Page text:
The Ebola virus is "clearly not yet under control", the director of global health at Public Health England has said, having earlier told the Independent it was the most "acute health emergency" facing Britain
Dr Brian McCloskey said in a statement that the continuing increase in cases is a "cause for concern".
However, he added that the risk to UK travellers and people working in affected countries is "very low" as contracting it requires direct contact with the blood or bodily fluids of an infected person.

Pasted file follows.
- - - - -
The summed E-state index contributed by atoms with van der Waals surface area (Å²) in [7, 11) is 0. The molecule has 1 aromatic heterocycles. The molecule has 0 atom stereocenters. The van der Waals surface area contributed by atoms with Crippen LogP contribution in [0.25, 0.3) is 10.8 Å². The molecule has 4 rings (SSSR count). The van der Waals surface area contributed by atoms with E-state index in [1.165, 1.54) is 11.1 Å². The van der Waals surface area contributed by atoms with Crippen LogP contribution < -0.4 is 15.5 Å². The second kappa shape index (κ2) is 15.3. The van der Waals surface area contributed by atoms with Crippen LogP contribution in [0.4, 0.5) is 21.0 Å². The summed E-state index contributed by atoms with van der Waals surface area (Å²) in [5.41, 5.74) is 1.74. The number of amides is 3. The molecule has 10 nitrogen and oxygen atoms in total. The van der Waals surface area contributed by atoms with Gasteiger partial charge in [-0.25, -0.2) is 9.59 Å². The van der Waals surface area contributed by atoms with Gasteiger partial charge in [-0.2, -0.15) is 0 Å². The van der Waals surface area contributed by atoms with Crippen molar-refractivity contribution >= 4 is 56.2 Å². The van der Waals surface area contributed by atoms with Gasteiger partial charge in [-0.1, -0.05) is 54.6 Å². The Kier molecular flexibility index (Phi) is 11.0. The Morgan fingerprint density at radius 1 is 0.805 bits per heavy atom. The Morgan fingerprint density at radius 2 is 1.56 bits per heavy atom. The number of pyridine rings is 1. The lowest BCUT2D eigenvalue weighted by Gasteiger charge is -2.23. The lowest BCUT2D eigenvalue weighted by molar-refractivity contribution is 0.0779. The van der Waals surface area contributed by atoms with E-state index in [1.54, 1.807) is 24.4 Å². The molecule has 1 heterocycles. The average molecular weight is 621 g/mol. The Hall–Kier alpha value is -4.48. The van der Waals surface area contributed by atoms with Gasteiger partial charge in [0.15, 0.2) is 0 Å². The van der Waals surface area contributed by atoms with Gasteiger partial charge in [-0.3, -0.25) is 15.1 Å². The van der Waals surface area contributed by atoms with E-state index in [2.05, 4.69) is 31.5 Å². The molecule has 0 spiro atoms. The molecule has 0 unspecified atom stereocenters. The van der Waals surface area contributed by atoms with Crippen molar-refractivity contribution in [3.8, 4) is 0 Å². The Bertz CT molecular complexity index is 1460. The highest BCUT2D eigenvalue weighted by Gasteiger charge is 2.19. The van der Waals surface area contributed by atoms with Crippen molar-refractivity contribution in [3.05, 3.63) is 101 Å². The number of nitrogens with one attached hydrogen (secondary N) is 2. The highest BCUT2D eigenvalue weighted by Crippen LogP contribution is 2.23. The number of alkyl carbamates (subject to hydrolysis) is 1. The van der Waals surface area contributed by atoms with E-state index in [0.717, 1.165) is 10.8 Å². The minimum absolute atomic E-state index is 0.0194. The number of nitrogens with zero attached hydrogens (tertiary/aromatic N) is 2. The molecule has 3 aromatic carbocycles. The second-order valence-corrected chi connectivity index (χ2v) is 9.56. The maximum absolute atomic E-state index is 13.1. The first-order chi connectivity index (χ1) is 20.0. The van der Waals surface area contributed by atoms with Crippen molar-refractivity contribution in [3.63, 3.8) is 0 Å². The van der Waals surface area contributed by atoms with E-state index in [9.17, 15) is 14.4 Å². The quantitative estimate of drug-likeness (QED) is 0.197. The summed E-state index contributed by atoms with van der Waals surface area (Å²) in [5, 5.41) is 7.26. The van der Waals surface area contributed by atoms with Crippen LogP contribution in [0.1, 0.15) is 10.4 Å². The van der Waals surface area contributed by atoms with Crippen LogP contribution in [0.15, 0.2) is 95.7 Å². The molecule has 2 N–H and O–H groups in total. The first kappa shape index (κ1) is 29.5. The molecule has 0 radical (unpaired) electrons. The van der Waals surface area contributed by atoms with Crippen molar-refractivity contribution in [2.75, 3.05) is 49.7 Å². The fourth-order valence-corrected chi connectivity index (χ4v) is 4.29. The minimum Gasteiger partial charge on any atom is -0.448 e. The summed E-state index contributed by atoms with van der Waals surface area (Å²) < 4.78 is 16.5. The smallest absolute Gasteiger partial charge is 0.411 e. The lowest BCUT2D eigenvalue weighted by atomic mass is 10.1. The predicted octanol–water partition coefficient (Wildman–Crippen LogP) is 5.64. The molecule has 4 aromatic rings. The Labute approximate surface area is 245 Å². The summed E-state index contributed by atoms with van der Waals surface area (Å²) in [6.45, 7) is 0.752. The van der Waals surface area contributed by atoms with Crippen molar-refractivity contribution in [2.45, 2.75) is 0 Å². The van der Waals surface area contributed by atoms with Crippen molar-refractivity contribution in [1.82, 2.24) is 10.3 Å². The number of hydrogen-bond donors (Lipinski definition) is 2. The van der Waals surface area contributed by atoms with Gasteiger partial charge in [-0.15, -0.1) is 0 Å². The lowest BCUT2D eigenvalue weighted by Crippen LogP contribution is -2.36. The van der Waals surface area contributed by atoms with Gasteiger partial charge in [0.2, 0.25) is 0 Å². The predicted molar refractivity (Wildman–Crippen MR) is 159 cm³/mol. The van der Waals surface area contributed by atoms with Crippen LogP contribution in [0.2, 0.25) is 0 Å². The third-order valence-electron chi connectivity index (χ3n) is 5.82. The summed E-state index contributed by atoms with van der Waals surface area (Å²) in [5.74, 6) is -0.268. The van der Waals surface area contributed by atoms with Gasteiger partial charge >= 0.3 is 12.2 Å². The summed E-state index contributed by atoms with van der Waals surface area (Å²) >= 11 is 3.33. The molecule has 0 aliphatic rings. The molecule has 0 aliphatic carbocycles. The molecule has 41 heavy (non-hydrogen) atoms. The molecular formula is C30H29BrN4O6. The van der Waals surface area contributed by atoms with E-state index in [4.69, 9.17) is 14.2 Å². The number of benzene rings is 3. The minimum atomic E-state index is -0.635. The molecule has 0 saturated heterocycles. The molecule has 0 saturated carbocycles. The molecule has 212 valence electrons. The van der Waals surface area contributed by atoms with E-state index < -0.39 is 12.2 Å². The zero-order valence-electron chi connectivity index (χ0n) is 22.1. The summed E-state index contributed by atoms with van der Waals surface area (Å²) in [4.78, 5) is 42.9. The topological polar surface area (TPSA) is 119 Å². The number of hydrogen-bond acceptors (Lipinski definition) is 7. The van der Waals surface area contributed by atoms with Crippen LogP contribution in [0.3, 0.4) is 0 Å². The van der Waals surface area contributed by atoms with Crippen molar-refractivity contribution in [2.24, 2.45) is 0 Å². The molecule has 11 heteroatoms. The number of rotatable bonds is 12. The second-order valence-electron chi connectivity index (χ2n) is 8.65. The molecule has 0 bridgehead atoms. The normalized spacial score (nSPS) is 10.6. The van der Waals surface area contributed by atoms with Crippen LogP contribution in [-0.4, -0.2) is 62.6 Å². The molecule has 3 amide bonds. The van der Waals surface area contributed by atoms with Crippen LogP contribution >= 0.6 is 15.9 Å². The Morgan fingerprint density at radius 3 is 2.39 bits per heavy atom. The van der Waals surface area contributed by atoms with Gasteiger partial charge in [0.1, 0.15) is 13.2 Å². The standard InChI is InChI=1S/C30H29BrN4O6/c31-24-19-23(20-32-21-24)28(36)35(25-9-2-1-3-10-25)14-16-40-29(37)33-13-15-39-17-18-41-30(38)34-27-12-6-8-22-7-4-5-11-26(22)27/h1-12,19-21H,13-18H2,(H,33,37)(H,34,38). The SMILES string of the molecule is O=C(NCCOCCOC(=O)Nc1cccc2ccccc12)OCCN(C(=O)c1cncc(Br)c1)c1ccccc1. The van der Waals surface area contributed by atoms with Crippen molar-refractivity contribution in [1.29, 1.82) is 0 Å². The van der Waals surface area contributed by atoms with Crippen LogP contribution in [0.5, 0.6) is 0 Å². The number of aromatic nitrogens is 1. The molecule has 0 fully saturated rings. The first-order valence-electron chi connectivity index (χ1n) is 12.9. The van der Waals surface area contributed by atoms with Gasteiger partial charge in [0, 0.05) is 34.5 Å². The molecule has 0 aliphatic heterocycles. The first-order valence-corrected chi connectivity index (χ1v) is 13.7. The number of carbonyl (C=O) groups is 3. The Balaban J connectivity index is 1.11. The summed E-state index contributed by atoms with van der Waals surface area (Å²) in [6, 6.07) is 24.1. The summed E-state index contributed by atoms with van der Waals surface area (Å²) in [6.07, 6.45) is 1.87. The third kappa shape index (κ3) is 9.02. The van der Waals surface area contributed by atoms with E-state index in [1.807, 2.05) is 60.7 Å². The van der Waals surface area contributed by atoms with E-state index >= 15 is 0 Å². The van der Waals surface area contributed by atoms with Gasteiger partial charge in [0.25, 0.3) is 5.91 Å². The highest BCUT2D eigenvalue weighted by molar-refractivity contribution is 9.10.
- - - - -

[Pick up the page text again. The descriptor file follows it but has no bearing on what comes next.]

"People who have returned from affected areas who have a sudden onset of symptoms such as fever, headache, sore throat and general malaise within three weeks of their return should immediately seek medical assistance," he said.
UK trials of a vaccine for the Ebola virus began today - but some experts complain that the response has been a long time coming.
A Swansea doctor who took leave to treat Ebola patients in Africa, is back on the wards after three weeks in isolation.
The first British case of Ebola in the outbreak in West Africa has been confirmed. So how would repatriation work are what are the risks?